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Adventures of the Galaxy Rangers: Vols. 1-4

Koch Vision // Unrated // April 12, 2005
List Price: $14.98 [Buy now and save at Amazon]

Review by Joshua Zyber | posted June 4, 2005 | E-mail the Author
The Show:

It's amazing the silly things that stick with us most vividly from childhood. There may have been better cartoon series on TV during the 1980s, and there were certainly more popular, but for some reason The Adventures of the Galaxy Rangers played a huge part in my pre-adolescent fantasy life. I don't recall even thinking that the episodes I watched were all that memorable as they aired, but the show's concept and characters were so compelling that I honestly dreamed about being part of its universe some nights, dreamed of having bionic body parts or psychic powers, and just needing to touch a computer chip-enabled badge on my chest to activate them. All these years later I still remember those dreams, often with more clarity than I remembered the show itself, but the power of those lingering images remains. The ability to reach a child's subconscious that deeply is no small feat; it's something that all children's entertainment programs aspire to but only a select few achieve.

The show is about cowboys in outer space. Literal cowboys, with chaps and Stetson hats and six-shooters (that fire lasers, naturally), who ride horses (of the robotic variety) as often as they cruise across the solar system in high-tech spaceships. The Galaxy Rangers are an elite team of interstellar law enforcers riding the wild untamed range of the universe, keeping the peace on planets that more often than not feature open prairies or dusty frontier towns. They each have special powers that they engage by tapping on the tin stars on their chests. Their leader, Zachary Foxx (voiced by the late Jerry Orbach, the old guy from Law & Order), has a bionic arm that can fire laser blasts. The shapely vixen Niko is physic, and can occasionally muster up a force field or other ill-defined telekinetic abilities. Doc, the token black guy, is good with computers, or something, but mostly just makes wisecracks. Then there's the Eastwood wannabe, Shane "Goose" Gooseman, who is a "Supertrooper", which gives him the ability to do whatever the script requires him to do in any given episode; this usually involves shape-shifting, but he has other "bio-defenses" including super healing and making himself laser-proof that are useful whenever the plot needs them to be.

This combination of two perennially appealing genres, Western and sci-fi, is not entirely unique. A competing cartoon called Bravestarr tried it around the same time, and more recently the anime program Cowboy Bebop and Joss Whedon's live-action Firefly series and spinoff movie have attempted to resurrect the format. Galaxy Rangers doesn't stop there, though. It also incorporates elements of comic books, fairy tales, pirate stories, and sword & sorcery. It has (literally) colorful villains and allies of many bizarre alien species that usually look like pink aardvarks, orange birdmen, or purple gargoyles and have names like Geezi the Pedulant or Jackie Subtract. The evil Queen of the Crown seems to have stepped directly out of Sleeping Beauty and the Supertroopers could hardly be more blatant X-Men knockoffs. The dialogue is corny, the voice acting is frequently bad, the plots are nonsensical (more than one episode involves the need to retrieve important computer data from the brain of a talking bird who thinks he's a stand-up comic), and the music is pure 80s cheese with blaring electric guitars and synthesizers. It's entirely ridiculous, but, somehow, it works. The show creates a consistent, intriguing universe, and has a number of imaginative ideas mixed in with all the goofy kid humor.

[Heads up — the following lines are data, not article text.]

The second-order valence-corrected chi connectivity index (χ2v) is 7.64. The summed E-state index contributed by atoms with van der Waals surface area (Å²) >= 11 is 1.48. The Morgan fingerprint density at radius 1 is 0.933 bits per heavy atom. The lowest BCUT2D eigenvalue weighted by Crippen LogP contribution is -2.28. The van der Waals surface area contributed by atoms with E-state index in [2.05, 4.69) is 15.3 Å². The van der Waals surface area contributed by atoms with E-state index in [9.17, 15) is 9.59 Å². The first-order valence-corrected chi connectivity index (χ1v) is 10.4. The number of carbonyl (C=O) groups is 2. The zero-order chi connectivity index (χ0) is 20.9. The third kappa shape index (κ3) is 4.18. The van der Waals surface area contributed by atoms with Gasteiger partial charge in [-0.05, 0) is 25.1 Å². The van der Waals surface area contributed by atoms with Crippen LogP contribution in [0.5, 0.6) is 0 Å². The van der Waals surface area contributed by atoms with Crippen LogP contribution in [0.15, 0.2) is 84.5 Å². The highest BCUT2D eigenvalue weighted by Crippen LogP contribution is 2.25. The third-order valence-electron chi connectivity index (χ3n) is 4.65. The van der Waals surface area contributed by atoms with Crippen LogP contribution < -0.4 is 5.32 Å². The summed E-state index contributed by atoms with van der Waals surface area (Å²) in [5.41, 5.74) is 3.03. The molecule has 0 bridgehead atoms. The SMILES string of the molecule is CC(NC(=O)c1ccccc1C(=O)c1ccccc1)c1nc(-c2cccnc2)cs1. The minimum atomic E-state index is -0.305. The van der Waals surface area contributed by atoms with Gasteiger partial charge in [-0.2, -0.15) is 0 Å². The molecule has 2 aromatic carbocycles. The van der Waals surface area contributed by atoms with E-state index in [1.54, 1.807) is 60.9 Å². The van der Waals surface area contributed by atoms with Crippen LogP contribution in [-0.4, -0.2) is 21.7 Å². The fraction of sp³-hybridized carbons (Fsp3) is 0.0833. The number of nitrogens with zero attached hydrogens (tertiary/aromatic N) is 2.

The series ran after school on weekdays for one season, lasting 65 episodes in all. Since it was one of the few cartoons of the time without a toy line tie-in, it never achieved the heights of popularity of other fantasy series like Masters of the Universe or Thundercats. It didn't help that the episodes were broadcast out of chronological order, which mixed up the continuity and confused many kids. Unfortunately, the DVD releases from Koch Vision fail to rectify this problem, presenting the episodes in no particular order.

Will The Adventures of the Galaxy Rangers entertain the children of today, who have been raised on the frenetic exploits of the Mighty Morphin' Power Rangers or Yu-Gi-Oh? Probably not, as although it has a lot of action and featured a groundbreaking integration of computer graphics for its time, the show is slow paced and has low production values by today's standards. It does, however, have a small but loyal cult audience who remember it well and will hopefully be grateful for this terrific piece of nostalgia.